DataFox, which has three subscription tiers — $49 per month, $399 per month, and “call us,” essentially — says it isn’t ready for another round of funding just yet. At the moment, at least, it’s more focused on launching its beta product, having tested out its service over the past year with more than 2,000 trial users. Still, cofounder and CEO Bastiaan Janmaat says paying customers, including Box, Twitter and Bloomberg Beta, think the company is on the right path. In fact, he says of his company (only half-kiddingly): “This probably isn’t what ex-Mayor Bloomberg is looking for upon his return as CEO.” He shared more with us yesterday.

    DataFox mines all kinds of public information to do its job. Does it create new data, too, or might it?

    We do create new data, but we do it automatically. One example is competitors lists. Other databases suck at this. Human analysts at [the business data and analytics company] Dun & Bradstreet update their list just once a year. Our algorithms look at things such as co-mentions in news articles and similar press releases to automatically generate a list of similar companies, updated in real-time. The same is true of sector classifications. We invented our own sector taxonomy of more than 70,000 keywords . . . so now a company like Box is classified as “file sharing, web hosting, cloud computing, ftp replacement” plus 20 other terms, instead of just “file storage.”

    You “push” out information that you deem relevant to your customers, like a headcount mention deep in a news article. How is that information delivered?

    People get one weekly email. We’ll soon allow for opt-in daily alerts. Meanwhile, people login to DataFox for the real-time feed.

    A lot of your customers are interested primarily in private company information, but you also track public companies, correct?

    Yes, which is why our business is such a radical departure from the status quo, meaning CapIQ, Thomson Reuters, Bloomberg, and so forth. We’re building entity-agnostic algorithms that, over time, we can apply to any company, person or theme. We have around 7,000 public companies in our database currently. Whenever a customer requests that a company to be added, all we need is the URL, and we’ll auto-generate a one-pager in a matter of hours.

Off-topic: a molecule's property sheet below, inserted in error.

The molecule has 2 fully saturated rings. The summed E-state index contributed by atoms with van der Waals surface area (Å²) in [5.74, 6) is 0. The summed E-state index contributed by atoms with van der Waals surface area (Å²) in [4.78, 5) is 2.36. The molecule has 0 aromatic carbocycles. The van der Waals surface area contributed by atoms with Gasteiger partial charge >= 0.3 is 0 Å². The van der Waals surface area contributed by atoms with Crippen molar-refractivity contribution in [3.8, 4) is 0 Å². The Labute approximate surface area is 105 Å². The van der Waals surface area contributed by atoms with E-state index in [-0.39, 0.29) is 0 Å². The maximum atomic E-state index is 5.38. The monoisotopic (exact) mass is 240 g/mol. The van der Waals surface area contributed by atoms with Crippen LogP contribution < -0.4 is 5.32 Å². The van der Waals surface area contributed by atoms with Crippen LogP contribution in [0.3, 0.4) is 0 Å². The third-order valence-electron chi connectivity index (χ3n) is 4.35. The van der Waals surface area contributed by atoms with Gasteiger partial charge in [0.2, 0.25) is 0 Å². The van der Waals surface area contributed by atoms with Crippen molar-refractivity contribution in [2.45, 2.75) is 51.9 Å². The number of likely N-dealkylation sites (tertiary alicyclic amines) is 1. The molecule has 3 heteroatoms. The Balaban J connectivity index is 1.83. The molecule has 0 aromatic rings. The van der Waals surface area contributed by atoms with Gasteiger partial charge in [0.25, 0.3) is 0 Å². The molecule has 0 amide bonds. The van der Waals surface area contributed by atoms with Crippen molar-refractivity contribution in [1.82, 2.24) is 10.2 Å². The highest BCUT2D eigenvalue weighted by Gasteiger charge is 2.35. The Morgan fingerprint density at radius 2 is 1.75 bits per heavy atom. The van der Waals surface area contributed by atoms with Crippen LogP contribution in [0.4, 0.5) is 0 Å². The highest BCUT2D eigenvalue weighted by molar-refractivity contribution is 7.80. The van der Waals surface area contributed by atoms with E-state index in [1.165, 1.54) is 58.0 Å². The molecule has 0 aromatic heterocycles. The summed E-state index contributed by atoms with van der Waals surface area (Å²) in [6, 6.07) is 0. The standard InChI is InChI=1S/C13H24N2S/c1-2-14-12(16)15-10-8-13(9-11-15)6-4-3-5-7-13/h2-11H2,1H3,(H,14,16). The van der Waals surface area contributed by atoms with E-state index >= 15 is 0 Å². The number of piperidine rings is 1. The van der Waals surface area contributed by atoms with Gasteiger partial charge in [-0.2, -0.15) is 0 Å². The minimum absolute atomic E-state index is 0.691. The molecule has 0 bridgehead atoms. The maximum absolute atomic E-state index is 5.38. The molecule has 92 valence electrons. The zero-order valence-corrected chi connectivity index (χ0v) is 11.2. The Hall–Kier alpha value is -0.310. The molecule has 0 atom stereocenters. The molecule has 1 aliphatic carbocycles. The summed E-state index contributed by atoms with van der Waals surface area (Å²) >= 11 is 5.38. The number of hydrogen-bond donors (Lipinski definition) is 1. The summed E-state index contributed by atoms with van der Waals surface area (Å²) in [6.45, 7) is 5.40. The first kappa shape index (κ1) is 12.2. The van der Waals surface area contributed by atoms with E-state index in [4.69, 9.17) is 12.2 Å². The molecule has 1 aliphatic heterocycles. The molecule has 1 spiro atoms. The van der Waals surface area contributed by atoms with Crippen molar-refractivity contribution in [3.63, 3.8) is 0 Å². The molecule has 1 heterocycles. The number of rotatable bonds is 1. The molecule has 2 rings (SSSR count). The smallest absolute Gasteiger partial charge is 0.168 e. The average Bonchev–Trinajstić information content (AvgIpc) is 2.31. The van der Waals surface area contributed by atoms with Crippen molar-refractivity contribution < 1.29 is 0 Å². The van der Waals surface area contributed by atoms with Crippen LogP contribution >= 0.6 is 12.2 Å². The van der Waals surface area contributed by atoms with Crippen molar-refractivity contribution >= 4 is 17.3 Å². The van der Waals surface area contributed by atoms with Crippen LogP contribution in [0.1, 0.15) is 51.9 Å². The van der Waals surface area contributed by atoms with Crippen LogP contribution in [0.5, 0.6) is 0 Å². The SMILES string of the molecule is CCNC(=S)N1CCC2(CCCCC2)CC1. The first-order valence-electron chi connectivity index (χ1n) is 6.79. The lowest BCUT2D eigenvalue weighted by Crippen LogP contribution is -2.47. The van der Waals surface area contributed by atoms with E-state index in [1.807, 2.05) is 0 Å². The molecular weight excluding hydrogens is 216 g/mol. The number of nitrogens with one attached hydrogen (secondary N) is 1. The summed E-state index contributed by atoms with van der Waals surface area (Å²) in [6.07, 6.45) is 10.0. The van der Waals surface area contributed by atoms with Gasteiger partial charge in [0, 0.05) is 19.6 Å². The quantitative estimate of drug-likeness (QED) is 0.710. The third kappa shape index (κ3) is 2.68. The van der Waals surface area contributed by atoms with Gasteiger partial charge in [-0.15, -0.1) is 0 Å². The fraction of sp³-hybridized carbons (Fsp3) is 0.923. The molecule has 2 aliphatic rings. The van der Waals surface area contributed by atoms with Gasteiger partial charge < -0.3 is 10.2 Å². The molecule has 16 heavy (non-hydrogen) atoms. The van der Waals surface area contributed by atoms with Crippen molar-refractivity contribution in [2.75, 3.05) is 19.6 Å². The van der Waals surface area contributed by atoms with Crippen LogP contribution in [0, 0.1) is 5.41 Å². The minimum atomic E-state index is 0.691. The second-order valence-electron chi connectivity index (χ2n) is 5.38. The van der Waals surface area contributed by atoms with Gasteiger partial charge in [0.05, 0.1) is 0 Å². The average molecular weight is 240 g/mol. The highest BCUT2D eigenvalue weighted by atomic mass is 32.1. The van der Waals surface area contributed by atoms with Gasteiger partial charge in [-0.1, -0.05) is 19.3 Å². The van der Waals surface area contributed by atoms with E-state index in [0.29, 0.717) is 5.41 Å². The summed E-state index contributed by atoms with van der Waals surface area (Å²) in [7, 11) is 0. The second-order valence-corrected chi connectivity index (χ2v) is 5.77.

What’s on your roadmap? What else will DataFox offer customers next year?

    Collaborative and team features. Expanded company coverage. We’re currently at 450,000, but I expect to cover more sectors within a year and more international companies. We’ll also be tracking more types of events. We have the pipes and parsers built, so we’ll continue to write more rules to identify more structured data points beyond the headcount, revenue, and valuation data we currently collect — like new major customers and new offices.

    You say you aren’t raising money again until some time next year. What milestones do you plan to reach before talking again with investors?

    We’re a subscription business, so we’re looking to continue growing revenues, but the one metric we care about most is engagement, meaning the frequency of logins and alert email opens, as well as the number of companies that [customers currently] follow, which is 35 per user. If we can continue to get daily engagement from analysts at Intuit, Bloomberg Beta, Google, Goldman Sachs, and the like, we’ll bolster our prognosis that we’re disrupting the large incumbents, and that data can’t be “pull” anymore. It needs to be predictive.

    Why are you so convinced that “push” is the way to go?

    The volume of communication and data is exploding, there are too many streams to pull from, so mathematically it’s necessarily becoming less likely that you are able to pull the right data point at the right time. Specifically for our customers, companies’ online footprints are expanding, so there’s more information out there, but they don’t have time to monitor a company’s employees on LinkedIn, their Twitter account, their Delaware filings, and the regional papers that cover them. Hence the need for push. I train my delivery pipe to understand my interests, schedule, and priorities. The pipe decides what’s important and surfaces that for me.